Coupeville photographer is a jack of all trades

It’s tough to pigeon-hole Sean Callahan, a Coupeville photographer who’s also a clothing-maker, website developer and would-be art gallery owner. He seems to come up with new business ideas even while describing what he’s doing now.

It’s tough to pigeon-hole Sean Callahan, a Coupeville photographer who’s also a clothing-maker, website developer and would-be art gallery owner. He seems to come up with new business ideas even while describing what he’s doing now.

“I’m a serial entrepreneur,” Callahan, 42, acknowledged during a recent visit to his photo studio. “I’m the guy who makes money off anything.”

Callahan grew up in Hollywood, Fla., and earned a bachelor’s degree in marketing from the University of Florida, he said. He moved to Whidbey Island in 2012. His mom, a nurse, was already living here, as were the parents of his wife, Laura, now 34 and also a photographer. A Coupeville native, she’s the co-owner of one of his businesses, Island Life Photography.

That business, now eight years old, has photographed and built websites for virtually all the bed-and-breakfasts in Coupeville, Callahan said. It specializes in headshots, landscapes and weddings, both locally and elsewhere in the U.S.

In an era when everyone can afford a digital camera, it’s tough to be a photographer, he said. But both he and his wife have been “avid amateurs” all their lives, and “my wife isn’t just an AMWAC — Another Mom With A Camera — who wants to stay at home with her kids and start a photography business. She is the anti-AMWAC. She understands all the features of a camera. She’s not taking 100 shots to get one good one. She can nail it and be done with a project in 20 minutes.”

Laura’s specialty is headshots. “This island is going to experience us dominating, in some small way, the market for headshots,” he predicted.

Callahan has become the official photographer for the Oak Harbor Chamber of Commerce, he said.

The couple’s studio, a former yarn shop on Main Street, contains a large, naturally lighted, white-walled main room and a more edgy-feeling room with a corrugated steel wall and a dark floor. The pair just installed halogen track lighting in the main room to pursue the next idea: hosting art exhibits one weekend per month.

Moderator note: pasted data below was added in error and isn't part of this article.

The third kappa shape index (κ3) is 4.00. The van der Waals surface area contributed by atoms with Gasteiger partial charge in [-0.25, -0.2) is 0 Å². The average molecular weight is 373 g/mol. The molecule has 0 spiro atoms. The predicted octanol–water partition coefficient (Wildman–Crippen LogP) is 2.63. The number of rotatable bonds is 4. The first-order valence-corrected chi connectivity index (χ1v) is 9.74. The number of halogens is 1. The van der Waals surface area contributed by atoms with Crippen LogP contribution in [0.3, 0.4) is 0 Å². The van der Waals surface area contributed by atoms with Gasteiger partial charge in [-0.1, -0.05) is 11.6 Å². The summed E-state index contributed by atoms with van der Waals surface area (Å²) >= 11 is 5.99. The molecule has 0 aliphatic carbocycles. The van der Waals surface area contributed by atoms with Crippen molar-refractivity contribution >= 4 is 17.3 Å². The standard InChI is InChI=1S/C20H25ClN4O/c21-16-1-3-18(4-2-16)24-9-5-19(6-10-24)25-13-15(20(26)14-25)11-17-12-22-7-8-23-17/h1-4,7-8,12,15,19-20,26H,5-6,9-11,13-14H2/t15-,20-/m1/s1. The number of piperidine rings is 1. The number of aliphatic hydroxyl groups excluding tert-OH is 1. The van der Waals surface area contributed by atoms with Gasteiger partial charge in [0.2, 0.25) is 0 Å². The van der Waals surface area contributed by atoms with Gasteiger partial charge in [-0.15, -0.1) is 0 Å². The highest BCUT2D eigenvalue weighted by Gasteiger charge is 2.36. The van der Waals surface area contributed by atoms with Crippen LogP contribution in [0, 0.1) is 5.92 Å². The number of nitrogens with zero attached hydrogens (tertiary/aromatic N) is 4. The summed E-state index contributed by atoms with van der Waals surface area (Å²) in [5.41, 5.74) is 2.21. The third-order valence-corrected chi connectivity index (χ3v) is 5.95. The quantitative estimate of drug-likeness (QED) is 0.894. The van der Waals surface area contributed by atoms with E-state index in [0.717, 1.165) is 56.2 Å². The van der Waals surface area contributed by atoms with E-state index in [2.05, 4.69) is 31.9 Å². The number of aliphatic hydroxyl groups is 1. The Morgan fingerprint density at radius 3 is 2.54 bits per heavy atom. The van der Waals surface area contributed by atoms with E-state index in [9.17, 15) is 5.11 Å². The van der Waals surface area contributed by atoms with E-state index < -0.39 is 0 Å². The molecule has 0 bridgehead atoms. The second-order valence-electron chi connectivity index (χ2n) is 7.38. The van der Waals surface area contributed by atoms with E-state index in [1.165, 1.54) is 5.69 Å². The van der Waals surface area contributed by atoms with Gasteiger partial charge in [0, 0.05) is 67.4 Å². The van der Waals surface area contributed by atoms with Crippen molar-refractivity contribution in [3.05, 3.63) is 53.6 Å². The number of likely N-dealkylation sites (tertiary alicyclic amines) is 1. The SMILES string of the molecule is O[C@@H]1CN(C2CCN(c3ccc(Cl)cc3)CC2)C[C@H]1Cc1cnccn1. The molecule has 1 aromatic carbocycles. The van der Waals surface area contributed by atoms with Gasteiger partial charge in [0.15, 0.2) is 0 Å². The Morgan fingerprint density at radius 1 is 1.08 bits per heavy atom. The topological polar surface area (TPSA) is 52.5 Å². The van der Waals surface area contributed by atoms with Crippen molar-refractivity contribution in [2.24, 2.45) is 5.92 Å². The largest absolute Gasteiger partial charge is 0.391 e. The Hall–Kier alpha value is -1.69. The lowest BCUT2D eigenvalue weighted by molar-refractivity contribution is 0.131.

“We’ll sell tickets and provide catering on Friday nights, then open the exhibit to the public Saturday and Sunday,” Callahan said. “We already have a bunch of artists lined up — wood carvers, photographers, watercolorists.”

A third room in the studio, now functioning as the couple’s office, will become a gift shop, he said.

“We’ll sell my photos, other people’s art, and my wife and children’s crafty stuff.” Their two children, five and seven years old, “take Ikea mirror squares, staple mesh to them, put rocks on them, sign the backs, and then sell them for 12 bucks, maybe 15, under our ‘Made on Whidbey’ label,” he said.

The phrase “Island Life,” affixed to the photography business, is also part of his other businesses’ names. Island Life-brand clothing got started with $11,000 Callahan made from selling a catering company he’d been running. It sells t-shirts, hoodies and beanies, all made in the U.S. from 50-50 recycled water bottles and organic cotton.

Callahan until Aug. 31 was selling his clothing out of a space in a Front Street store in Coupeville. Now he’s selling from a space in downtown Oak Harbor, and online. The gift shop, of course, will also sell his clothing.

In August, about $1,000 of the $6,000 the couple grossed came from clothing sales, he said. Are the businesses profitable overall? “Gosh, yes,” he said. “We’re growing.” The couple grossed just over $50,000 last year.

“It’s not that I have the Midas touch — I’m not rich,” Callahan said. “But I literally see all the possibilities, and it’s about narrowing it down to which ones will make the most money and provide the most satisfaction.”


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